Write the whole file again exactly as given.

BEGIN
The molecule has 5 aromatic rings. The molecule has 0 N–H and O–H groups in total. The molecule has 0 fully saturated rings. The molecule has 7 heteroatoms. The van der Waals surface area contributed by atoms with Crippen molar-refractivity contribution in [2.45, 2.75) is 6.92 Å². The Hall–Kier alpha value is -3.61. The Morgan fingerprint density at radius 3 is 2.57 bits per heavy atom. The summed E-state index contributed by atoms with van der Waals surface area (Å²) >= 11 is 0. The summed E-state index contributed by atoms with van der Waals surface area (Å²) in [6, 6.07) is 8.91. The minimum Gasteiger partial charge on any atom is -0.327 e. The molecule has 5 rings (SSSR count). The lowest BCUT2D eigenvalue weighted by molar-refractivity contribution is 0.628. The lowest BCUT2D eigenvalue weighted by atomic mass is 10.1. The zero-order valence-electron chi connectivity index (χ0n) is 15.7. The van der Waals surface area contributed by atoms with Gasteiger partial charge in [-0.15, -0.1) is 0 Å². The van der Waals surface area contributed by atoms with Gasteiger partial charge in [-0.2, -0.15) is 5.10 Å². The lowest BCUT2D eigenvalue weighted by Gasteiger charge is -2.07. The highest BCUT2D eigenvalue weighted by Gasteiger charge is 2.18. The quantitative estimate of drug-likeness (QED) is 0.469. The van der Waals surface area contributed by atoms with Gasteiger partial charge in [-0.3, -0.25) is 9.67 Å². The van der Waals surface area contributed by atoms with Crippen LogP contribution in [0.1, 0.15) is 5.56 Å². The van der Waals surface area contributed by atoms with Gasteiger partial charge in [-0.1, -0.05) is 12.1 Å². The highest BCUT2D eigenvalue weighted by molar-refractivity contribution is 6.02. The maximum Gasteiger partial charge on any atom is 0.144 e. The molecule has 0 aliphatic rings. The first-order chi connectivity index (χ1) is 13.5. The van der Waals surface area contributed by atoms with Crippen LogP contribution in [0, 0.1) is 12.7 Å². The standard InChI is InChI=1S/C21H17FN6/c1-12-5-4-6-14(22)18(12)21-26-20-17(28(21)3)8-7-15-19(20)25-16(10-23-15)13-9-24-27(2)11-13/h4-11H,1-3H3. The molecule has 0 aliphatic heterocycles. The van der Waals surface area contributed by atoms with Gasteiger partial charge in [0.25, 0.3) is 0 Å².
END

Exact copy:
The molecule has 5 aromatic rings. The molecule has 0 N–H and O–H groups in total. The molecule has 0 fully saturated rings. The molecule has 7 heteroatoms. The van der Waals surface area contributed by atoms with Crippen molar-refractivity contribution in [2.45, 2.75) is 6.92 Å². The Hall–Kier alpha value is -3.61. The Morgan fingerprint density at radius 3 is 2.57 bits per heavy atom. The summed E-state index contributed by atoms with van der Waals surface area (Å²) >= 11 is 0. The summed E-state index contributed by atoms with van der Waals surface area (Å²) in [6, 6.07) is 8.91. The minimum Gasteiger partial charge on any atom is -0.327 e. The molecule has 5 rings (SSSR count). The lowest BCUT2D eigenvalue weighted by molar-refractivity contribution is 0.628. The lowest BCUT2D eigenvalue weighted by atomic mass is 10.1. The zero-order valence-electron chi connectivity index (χ0n) is 15.7. The van der Waals surface area contributed by atoms with Gasteiger partial charge in [-0.15, -0.1) is 0 Å². The van der Waals surface area contributed by atoms with Gasteiger partial charge in [-0.2, -0.15) is 5.10 Å². The lowest BCUT2D eigenvalue weighted by Gasteiger charge is -2.07. The highest BCUT2D eigenvalue weighted by Gasteiger charge is 2.18. The quantitative estimate of drug-likeness (QED) is 0.469. The van der Waals surface area contributed by atoms with Gasteiger partial charge in [-0.3, -0.25) is 9.67 Å². The van der Waals surface area contributed by atoms with Crippen LogP contribution in [0.1, 0.15) is 5.56 Å². The van der Waals surface area contributed by atoms with Gasteiger partial charge in [-0.1, -0.05) is 12.1 Å². The highest BCUT2D eigenvalue weighted by molar-refractivity contribution is 6.02. The maximum Gasteiger partial charge on any atom is 0.144 e. The molecule has 0 aliphatic rings. The first-order chi connectivity index (χ1) is 13.5. The van der Waals surface area contributed by atoms with Crippen LogP contribution in [0, 0.1) is 12.7 Å². The standard InChI is InChI=1S/C21H17FN6/c1-12-5-4-6-14(22)18(12)21-26-20-17(28(21)3)8-7-15-19(20)25-16(10-23-15)13-9-24-27(2)11-13/h4-11H,1-3H3. The molecule has 0 aliphatic heterocycles. The van der Waals surface area contributed by atoms with Gasteiger partial charge in [0.25, 0.3) is 0 Å².